Payroll and Tax Changes in 2021
November 9, 2020
Courtesy of Ahola Corporation
What will 2021 bring us? After a year of turmoil and surprises, no one has a clear crystal ball. But there are some certainties, and one is that the federal government is changing a variety of numbers affecting the finances of businesses and individuals.
First, any individual or business that received government funds this year should keep that in mind and have records on hand. This includes unemployment benefits and Paycheck Protection Program funds. The taxable situation for these can be complicated, so be sure to discuss them with a financial professional before the end of the year.
Meanwhile, here are the big changes for 2021.
Affordable Care Act “affordability” percentage
Per IRS Revenue Procedure 2020-36, the ACA “affordability” percentage for 2021 is 9.83%, increasing slightly from 9.78% in 2020.
This means that, for 2021, employers subject to the ACA cannot charge employees more than 9.83% (of their household income) for the least-expensive self-only health insurance plan.
Employers may use one or more of these three IRS safe harbor methods to determine employees’ household income:
- The employee’s Form W-2 Box 1 wages.
- The employee’s hourly rate of pay multiplied by 130 hours, or the employee’s monthly salary.
- The federal poverty level for a household of one.
These safe harbors can be used only for the purpose of calculating ACA affordability.
IRS Notice 2020-76 extends the deadline for employers to furnish ACA Form 1095-C or Form 1095-B to employees — it is changing from Jan. 31, 2021, to March 2, 2021. The notice also extends the IRS’ good-faith effort relief for plan year 2020 reporting.
Under the good-faith effort relief, employers will not be penalized for submitting incomplete or inaccurate ACA forms if they can “show that they made good-faith efforts to comply with the information-reporting requirements.”
The deadlines for filing Form 1095-C and Form 1095-B with the IRS remain the same: Feb. 28, if filing by paper, and March 31, if filing electronically.
Social Security wage base
The Social Security Administration announced that the Social Security taxable wage base for 2021 is $142,800, jumping from $137,700 in 2020. The employee’s and the employer’s Social Security tax rates remain at 6.2%.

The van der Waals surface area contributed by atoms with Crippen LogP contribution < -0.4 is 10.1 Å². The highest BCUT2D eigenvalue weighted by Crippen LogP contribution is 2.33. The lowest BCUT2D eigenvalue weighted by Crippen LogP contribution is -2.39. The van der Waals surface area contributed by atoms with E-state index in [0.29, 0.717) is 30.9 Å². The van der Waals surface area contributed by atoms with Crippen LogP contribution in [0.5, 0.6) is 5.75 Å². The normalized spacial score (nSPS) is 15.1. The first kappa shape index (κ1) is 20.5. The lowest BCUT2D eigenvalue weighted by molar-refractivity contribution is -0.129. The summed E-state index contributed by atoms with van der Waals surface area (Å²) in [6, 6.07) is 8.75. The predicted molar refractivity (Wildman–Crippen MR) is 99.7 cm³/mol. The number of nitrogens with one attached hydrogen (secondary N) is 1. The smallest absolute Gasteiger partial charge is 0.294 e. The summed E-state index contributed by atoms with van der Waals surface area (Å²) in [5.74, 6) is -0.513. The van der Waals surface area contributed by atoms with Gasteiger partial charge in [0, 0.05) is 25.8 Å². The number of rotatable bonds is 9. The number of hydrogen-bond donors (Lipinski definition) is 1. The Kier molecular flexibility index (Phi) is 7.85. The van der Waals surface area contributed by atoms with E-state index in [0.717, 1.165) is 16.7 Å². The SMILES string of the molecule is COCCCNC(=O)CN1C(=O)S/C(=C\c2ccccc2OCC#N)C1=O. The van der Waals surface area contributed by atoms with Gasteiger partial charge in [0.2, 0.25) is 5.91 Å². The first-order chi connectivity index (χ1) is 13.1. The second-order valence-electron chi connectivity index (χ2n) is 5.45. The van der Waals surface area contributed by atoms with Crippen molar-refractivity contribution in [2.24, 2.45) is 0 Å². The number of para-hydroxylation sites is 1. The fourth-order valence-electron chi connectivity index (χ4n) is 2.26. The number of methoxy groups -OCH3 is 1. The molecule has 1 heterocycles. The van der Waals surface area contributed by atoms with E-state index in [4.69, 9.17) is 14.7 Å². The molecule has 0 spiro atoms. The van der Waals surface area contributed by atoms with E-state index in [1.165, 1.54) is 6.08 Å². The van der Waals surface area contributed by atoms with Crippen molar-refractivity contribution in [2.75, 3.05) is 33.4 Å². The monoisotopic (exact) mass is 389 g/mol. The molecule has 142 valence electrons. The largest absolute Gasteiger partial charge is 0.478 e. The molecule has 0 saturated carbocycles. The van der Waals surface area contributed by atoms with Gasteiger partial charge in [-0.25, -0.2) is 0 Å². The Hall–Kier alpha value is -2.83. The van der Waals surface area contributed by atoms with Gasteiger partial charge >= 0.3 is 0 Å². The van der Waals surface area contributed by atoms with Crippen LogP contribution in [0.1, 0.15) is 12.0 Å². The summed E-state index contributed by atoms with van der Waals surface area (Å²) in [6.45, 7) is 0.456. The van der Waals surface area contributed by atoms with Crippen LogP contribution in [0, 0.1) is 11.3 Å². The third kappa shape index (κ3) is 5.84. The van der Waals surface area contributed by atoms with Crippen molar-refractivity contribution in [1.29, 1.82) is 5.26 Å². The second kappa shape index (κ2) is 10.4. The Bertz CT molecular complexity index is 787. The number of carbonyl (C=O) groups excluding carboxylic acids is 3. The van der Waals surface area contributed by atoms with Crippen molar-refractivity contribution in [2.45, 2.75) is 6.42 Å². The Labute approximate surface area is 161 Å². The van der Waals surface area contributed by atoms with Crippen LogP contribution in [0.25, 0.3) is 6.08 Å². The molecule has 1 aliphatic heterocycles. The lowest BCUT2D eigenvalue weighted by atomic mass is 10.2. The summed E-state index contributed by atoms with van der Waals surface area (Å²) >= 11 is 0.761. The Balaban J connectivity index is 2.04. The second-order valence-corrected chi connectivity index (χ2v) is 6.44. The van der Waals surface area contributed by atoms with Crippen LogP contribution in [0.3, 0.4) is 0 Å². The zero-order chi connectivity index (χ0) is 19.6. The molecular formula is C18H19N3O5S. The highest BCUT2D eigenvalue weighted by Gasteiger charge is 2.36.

The Medicare tax rate for 2021 is still 1.45% of all taxable wages, for both the employer and the employee.
Employees earning more than $200,000 for the year are still subject to an additional Medicare tax of 0.9%.
Health savings accounts and high-deductible health plans
Type 2021 Limits
HSA (employee + employer contributions) Self only = $3,600, Family = $7,200
HSA catch-up $1,000
HDHP minimum deductibles Self only = $1,400, Family = $2,800
HDHP maximum out-of-pocket costs Self only = $7,000, Family = $14,000
Health flexible spending accounts
This limit has not changed; $2,750 remains the limit for health care flexible spending accounts. However, the maximum carryover amount for 2021 has gone up to $550, an increase of $50.
Qualified commuter benefits
The contribution limit for pretax commuter benefits is $270 — the same as in 2020. This is the maximum pretax amount that employees can set aside to pay for public transportation, ridesharing, vanpooling and parking expenses.
Here are the 2021 contribution limits for 401(k) plans:
- Maximum employee contribution: unchanged at $19,500.
- Catch-up contribution for employees ages 50 and over: unchanged at $6,500.
- Maximum employee + employer contribution, excluding catch-up: $58,000.
Other inflation adjustments
The standard deduction for married couples filing jointly for tax year 2021 rises to $25,100, up $300 from 2020. For single taxpayers and married individuals filing separately, the standard deduction rises to $12,550 for 2021, up $150, and for heads of households, the standard deduction will be $18,800 for tax year 2021, up $150.
For tax year 2021, the tax brackets and their limits are as follows:
- 37% for incomes over $523,600 ($628,300 married filing jointly).
- 35% for incomes over $209,425 ($418,850 married filing jointly).
- 32% for incomes over $164,925 ($329,850 married filing jointly).
- 24% for incomes over $86,375 ($172,750 married filing jointly).
- 22% for incomes over $40,525 ($81,050 married filing jointly).
- 12% for incomes over $9,950 ($19,900 married filing jointly).
- 10% for incomes for incomes of $9,950 or less ($19,900 married filing jointly).
The bottom line? It’s been a complicated year. Touch base with financial professionals before the end of the year to make sure you’re on track for any adjustments.